By Michelle Blessing, eHow Contributor
Maternal genes are responsible for passing on many traits to offspring. Over 60 disorders and traits come from mitochondrial DNA, which originates solely from a mother’s egg. These traits may be seen immediately after birth, or you may not notice them for many years into a child’s life.
Color blindness is the inability to distinguish certain colors or the perception of colors in an odd way. The most common form of color blindness is the inability to distinguish red from green. Another form is the inability to distinguish blue from yellow. Almost one in 10 men suffer from some form of color blindness, which is a recessive trait passed on from mother to son.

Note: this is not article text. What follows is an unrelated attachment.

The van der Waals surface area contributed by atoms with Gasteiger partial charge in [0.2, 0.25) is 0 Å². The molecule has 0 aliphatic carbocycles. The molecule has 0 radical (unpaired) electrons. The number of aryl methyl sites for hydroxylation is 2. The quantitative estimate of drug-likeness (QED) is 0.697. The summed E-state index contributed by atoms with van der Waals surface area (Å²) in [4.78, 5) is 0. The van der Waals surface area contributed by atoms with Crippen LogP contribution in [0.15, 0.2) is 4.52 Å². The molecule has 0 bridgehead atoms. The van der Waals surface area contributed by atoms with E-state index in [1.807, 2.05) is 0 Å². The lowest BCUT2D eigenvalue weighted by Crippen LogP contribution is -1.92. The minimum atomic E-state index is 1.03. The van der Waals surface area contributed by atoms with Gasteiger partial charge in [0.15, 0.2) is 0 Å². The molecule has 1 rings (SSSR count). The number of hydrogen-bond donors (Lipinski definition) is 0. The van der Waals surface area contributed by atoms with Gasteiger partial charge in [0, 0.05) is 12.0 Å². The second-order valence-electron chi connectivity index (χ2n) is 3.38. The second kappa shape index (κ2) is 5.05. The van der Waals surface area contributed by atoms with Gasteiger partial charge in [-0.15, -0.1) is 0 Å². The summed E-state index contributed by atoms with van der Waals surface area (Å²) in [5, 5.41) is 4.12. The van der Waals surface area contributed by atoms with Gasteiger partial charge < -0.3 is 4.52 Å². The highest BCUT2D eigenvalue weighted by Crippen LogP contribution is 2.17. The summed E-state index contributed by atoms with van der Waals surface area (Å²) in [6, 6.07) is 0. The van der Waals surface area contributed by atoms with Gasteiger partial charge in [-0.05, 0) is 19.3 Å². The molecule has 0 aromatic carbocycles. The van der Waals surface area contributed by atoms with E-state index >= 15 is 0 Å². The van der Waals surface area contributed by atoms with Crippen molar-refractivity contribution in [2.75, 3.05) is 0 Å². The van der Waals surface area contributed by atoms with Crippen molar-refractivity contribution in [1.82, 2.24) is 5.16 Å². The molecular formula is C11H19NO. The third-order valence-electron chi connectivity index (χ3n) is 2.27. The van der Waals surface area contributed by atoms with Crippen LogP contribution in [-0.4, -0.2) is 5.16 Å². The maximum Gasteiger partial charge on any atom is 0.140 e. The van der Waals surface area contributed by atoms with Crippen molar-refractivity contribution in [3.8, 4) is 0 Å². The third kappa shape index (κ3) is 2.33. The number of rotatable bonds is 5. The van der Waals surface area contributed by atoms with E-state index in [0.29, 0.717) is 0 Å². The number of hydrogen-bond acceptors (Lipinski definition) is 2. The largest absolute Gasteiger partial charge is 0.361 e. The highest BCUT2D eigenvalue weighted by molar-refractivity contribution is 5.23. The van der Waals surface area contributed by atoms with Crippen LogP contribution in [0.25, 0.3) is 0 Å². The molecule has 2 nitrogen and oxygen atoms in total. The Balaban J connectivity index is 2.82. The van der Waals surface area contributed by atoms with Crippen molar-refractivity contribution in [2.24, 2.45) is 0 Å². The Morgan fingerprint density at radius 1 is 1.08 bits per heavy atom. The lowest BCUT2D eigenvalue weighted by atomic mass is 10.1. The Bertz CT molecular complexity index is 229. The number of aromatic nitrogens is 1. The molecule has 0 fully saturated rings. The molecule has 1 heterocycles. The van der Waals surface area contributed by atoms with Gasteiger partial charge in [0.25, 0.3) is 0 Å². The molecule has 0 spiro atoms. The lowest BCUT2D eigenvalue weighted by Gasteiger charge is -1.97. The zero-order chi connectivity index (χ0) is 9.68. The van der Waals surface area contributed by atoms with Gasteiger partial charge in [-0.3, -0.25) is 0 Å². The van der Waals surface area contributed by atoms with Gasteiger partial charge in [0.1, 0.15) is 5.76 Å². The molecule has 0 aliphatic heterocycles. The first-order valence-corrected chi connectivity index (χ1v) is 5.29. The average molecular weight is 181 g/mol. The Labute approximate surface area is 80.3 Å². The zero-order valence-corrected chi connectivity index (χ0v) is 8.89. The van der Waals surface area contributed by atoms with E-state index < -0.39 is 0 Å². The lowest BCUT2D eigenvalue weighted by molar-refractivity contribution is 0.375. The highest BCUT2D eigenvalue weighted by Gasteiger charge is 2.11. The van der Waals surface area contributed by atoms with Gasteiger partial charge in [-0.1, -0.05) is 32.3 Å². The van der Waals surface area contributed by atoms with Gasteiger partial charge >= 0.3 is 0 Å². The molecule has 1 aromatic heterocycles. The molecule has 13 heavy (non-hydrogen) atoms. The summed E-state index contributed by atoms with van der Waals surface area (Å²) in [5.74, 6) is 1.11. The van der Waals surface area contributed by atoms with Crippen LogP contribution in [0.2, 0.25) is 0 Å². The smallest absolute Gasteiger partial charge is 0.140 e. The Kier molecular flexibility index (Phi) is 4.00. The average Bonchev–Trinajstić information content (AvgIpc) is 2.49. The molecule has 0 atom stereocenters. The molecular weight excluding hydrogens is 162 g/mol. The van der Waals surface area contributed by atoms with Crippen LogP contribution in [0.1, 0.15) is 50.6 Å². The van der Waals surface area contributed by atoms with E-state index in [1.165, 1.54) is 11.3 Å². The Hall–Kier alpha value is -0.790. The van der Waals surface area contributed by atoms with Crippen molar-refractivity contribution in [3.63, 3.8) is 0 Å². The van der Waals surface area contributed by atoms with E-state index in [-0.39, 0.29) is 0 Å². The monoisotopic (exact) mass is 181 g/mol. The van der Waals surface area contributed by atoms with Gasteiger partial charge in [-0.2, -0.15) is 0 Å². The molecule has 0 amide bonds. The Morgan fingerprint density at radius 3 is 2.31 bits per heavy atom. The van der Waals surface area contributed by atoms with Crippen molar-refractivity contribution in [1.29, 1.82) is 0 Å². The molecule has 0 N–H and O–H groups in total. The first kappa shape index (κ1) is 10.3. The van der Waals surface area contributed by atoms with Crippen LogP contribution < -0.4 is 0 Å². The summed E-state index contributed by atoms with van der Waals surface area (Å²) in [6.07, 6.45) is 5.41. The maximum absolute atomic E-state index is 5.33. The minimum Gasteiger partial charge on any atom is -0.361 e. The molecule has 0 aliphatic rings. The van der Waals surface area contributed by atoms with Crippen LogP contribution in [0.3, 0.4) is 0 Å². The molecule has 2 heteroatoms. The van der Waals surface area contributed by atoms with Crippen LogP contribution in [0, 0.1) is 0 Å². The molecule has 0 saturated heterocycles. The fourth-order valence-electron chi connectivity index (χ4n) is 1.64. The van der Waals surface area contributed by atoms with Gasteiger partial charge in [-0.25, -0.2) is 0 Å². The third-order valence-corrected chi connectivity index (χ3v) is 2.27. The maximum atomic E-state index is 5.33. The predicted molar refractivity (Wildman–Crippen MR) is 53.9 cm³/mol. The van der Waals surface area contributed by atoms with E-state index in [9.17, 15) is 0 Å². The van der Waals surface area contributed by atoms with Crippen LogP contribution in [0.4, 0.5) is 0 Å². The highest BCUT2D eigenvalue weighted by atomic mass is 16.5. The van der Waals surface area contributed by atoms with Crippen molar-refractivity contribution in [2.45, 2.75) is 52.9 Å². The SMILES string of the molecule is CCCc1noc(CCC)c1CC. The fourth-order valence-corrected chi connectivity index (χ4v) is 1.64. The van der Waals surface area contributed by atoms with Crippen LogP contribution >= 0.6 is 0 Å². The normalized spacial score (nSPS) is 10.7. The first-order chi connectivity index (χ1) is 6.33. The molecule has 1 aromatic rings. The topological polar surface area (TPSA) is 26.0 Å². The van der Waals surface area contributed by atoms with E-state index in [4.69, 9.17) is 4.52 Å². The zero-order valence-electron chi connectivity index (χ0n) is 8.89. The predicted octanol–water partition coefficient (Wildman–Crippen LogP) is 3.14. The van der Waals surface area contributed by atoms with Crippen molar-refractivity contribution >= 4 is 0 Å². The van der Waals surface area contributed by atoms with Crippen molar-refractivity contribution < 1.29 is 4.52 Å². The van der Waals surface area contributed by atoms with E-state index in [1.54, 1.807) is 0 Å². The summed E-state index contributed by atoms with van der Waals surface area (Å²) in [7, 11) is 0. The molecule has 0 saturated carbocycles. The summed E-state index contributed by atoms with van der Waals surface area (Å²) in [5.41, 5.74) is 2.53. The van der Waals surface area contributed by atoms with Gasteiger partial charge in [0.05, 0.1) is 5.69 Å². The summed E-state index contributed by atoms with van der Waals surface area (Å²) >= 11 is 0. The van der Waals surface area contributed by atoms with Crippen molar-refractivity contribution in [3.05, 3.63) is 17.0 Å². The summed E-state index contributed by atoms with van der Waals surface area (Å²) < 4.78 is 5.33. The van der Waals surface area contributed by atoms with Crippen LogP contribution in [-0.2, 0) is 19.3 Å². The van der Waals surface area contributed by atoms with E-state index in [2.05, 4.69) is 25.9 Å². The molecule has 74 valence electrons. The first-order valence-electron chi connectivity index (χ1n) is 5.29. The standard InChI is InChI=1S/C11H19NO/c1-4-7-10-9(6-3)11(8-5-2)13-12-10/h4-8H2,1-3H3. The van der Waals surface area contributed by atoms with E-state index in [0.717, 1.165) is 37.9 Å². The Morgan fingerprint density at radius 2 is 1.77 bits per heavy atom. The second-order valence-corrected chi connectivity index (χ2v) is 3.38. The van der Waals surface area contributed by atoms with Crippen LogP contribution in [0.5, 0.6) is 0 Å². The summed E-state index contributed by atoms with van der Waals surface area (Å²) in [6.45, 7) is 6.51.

Autism-spectrum disorders or mental retardation are two of the most common developmental delays that can be passed from mother to child. Fragile X syndrome, in which the FMR1 gene is altered, is the syndrome most often responsible for these conditions. The defect in this gene creates a lack of protein needed for proper brain functioning. Other characteristics include hyperactivity, speech/language delays, flat feet and a large forehead with prominent jaw features.
Hearing loss is commonly linked to a mitochondrial DNA disorder. This can include slight problems with one or both ears, or total and complete deafness. Hearing loss or problems is more likely if the mother has hearing issues herself or in her family lineage.
Short stature, like hearing loss, is another of the 60 or so disorders linked to mitochondrial DNA mutations. Short stature in children is again more likely if the mother or her family lineage is also small in size.